Cocker Spaniels are playful and energetic, so will be happy to accompany you on hikes and other outdoor activities like swimming. But they don’t need a huge amount of exercise, and a long walk coupled with some playing in the yard is usually enough. They enjoy playing fetch, and may also show interest in activities such as agility, obedience, hunting tests and field trials.
Your Cocker Spaniel’s diet should include a healthy balance of protein, fat, carbohydrates, fiber, vitamins and minerals. Fresh water should be available at all times, and the primary source of protein should be good quality rather than a meat by-product.
Cocker Spaniel puppies should be fed three or four times a day when they are young, transitioning to three meals a day as they grow. By one year old they can have their food divided into two meals a day. You should give them a diet that is tailored to puppies, since they will need different levels of protein, fat and carbohydrate to the amounts an adult would need.
Many owners use a grain free food to feed their Cocker Spaniel, as it is less likely to cause skin problems and food sensitivities. However as a rule, Cocker Spaniels seem to be able to eat grains without too much problem. All dogs are different though, so you will need to cater your dog’s food to his individual needs.
Recommended daily feeding amount: 1.5 to 2.5 cups of high quality dry food, divided into two meals a day.
Spaniels tend to eat whenever they can, so food should be removed after being left out for 10-20 minutes. You will want to keep an eye on their weight to make sure they don’t become obese, as this can lead to health problems.
The best way of doing that is to feel them and make sure you can feel their ribs. At the same time if you can see their ribs then they are too thin. Make sure you don’t feed them too many table scraps or treats, as these usually have more calories than standard dog food.
Cocker Spaniels are susceptible to a few different eye problems. Progressive Retinal Atrophy is one of these – where the retina gradually deteriorates. It starts off with night blindness, which gradually progresses to daytime blindness. Dogs can live a relatively normal life even if they’re blind though, so long as you don’t move the furniture around too much. Other eye conditions include Cataracts, Glaucoma, and Entropion.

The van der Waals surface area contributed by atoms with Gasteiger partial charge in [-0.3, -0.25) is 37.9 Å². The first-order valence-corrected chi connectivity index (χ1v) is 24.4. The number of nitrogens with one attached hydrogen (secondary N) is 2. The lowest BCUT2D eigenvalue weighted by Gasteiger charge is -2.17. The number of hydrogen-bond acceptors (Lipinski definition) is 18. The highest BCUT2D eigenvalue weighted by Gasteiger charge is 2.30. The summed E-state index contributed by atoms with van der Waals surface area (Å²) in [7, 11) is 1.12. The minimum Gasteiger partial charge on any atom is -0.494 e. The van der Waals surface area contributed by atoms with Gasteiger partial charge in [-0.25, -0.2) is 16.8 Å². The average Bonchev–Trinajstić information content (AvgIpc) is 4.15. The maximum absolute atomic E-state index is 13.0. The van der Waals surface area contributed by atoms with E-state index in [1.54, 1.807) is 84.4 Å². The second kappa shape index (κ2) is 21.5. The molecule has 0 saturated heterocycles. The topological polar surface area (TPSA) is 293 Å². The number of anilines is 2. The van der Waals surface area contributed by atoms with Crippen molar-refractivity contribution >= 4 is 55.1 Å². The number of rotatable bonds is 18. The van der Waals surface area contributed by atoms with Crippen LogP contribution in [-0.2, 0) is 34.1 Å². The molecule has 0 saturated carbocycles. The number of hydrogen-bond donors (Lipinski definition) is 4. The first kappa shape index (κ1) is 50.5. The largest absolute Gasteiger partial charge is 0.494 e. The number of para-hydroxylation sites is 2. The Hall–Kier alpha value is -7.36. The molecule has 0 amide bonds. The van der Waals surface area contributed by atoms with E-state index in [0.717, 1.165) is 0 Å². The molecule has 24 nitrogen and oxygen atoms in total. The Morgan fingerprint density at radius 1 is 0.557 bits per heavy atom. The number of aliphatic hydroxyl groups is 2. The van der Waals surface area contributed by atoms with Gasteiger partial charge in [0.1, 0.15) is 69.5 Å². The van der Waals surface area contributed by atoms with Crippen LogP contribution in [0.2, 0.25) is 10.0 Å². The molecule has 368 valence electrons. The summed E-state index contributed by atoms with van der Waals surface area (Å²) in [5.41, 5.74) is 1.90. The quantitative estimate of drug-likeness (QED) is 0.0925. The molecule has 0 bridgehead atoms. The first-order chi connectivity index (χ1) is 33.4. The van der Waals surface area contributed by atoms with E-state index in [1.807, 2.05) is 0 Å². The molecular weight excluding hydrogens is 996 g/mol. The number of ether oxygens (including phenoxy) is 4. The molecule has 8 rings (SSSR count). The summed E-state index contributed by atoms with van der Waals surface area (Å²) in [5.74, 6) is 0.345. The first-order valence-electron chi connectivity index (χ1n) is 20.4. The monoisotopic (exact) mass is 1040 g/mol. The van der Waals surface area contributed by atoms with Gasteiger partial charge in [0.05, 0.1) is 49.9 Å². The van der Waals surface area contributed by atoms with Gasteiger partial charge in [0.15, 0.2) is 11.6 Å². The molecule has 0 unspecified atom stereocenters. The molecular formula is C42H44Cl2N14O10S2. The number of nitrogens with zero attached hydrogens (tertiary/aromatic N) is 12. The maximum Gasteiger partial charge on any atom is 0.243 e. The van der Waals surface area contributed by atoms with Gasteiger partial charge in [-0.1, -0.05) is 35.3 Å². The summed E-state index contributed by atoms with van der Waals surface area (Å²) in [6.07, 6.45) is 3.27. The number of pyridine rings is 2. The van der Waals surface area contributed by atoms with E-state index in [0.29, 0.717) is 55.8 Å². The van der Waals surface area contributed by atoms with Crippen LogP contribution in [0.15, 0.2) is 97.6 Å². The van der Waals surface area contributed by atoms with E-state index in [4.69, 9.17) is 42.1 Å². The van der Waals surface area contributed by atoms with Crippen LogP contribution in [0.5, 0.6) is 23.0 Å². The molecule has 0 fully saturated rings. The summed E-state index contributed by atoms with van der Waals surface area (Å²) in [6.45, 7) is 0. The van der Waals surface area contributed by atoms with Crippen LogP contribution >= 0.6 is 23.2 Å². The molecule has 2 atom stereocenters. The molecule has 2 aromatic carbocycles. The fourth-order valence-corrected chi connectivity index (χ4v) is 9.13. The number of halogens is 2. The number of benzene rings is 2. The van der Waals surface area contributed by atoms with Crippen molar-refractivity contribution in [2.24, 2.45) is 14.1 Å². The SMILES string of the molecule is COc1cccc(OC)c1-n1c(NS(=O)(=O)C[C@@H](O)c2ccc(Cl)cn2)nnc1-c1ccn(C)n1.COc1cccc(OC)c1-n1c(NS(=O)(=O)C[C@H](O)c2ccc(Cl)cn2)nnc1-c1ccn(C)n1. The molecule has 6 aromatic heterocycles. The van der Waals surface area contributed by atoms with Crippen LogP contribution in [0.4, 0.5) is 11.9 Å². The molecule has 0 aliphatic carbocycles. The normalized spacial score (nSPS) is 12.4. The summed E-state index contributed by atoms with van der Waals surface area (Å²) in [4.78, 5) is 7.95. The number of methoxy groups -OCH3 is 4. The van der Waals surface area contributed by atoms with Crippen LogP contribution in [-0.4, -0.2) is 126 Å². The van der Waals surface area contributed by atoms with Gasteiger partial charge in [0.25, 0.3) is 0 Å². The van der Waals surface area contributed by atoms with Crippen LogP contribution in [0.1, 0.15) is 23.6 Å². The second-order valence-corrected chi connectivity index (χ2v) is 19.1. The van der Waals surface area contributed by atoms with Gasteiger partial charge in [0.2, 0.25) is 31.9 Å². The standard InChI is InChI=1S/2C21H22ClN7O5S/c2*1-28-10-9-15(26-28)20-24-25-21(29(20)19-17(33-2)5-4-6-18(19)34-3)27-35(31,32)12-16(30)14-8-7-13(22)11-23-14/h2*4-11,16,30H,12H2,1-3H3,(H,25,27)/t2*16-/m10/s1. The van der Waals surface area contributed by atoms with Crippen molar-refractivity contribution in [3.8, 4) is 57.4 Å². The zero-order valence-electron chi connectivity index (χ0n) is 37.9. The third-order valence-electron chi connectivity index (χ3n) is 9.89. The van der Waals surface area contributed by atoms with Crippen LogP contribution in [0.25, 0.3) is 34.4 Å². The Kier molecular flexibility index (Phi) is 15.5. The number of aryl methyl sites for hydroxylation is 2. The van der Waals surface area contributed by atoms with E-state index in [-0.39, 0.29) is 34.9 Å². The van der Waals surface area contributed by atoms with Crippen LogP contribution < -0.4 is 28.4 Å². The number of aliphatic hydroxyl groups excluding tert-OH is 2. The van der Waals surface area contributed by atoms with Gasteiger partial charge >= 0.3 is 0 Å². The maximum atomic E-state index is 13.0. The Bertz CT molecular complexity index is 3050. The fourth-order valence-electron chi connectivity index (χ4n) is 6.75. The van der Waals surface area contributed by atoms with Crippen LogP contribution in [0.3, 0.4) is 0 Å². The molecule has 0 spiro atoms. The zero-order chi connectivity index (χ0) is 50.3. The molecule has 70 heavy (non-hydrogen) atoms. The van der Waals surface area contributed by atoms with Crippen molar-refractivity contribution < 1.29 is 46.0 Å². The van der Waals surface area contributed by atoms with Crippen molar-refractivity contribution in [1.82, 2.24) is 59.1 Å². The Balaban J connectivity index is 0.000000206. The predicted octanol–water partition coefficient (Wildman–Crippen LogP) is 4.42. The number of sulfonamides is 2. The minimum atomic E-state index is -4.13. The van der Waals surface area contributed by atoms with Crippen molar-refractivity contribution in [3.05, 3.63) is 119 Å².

Hip Dysplasia can affect Cocker Spaniels, where the thigh bone doesn’t fit correctly into the hip socket. This is a genetic condition which causes lameness and pain. If you buy a puppy from a reputable breeder you can ask for proof that the parents were checked for this condition, as dogs with Hip Dysplasia should not be bred.
Cocker Spaniels also tend to be prone to a wide variety of allergies, including food allergies, contact allergies and inhalant allergies. If you become aware of itching, upset stomach, or other symptoms that might point to an allergy then you will probably need to treat it with medication, a change in diet, or a change in environment.
Patellar Luxation is another health condition that may affect this breed. In this condition, the knee joint slides in and out of place which can cause pain, and be crippling. In rare cases, Epilepsy can be diagnosed in a Cocker Spaniel. This usually shows itself in seizures, so if you notice mild or severe seizures you should take your dog to the vet to be checked.
There are also other conditions that can cause seizures. They can also be prone to Hypothyroidism, where the Thyroid gland produces insufficient hormones. This can be managed with medication.
Cocker Spaniels are often purchased without any clear understanding of what goes into owning one. There are many Cocker Spaniels in need of adoption and or fostering. There are a number of rescues that we have not listed. If you don't see a rescue listed for your area, contact the national breed club or a local breed club and they can point you toward a Cocker Spaniel rescue.
Breed Organizations: The American Spaniel Club
Above are breed clubs, organizations, and associations where you can find additional information about Cocker Spaniels.
Stock Photos from OTS Photo & Eudyptula / Shutterstock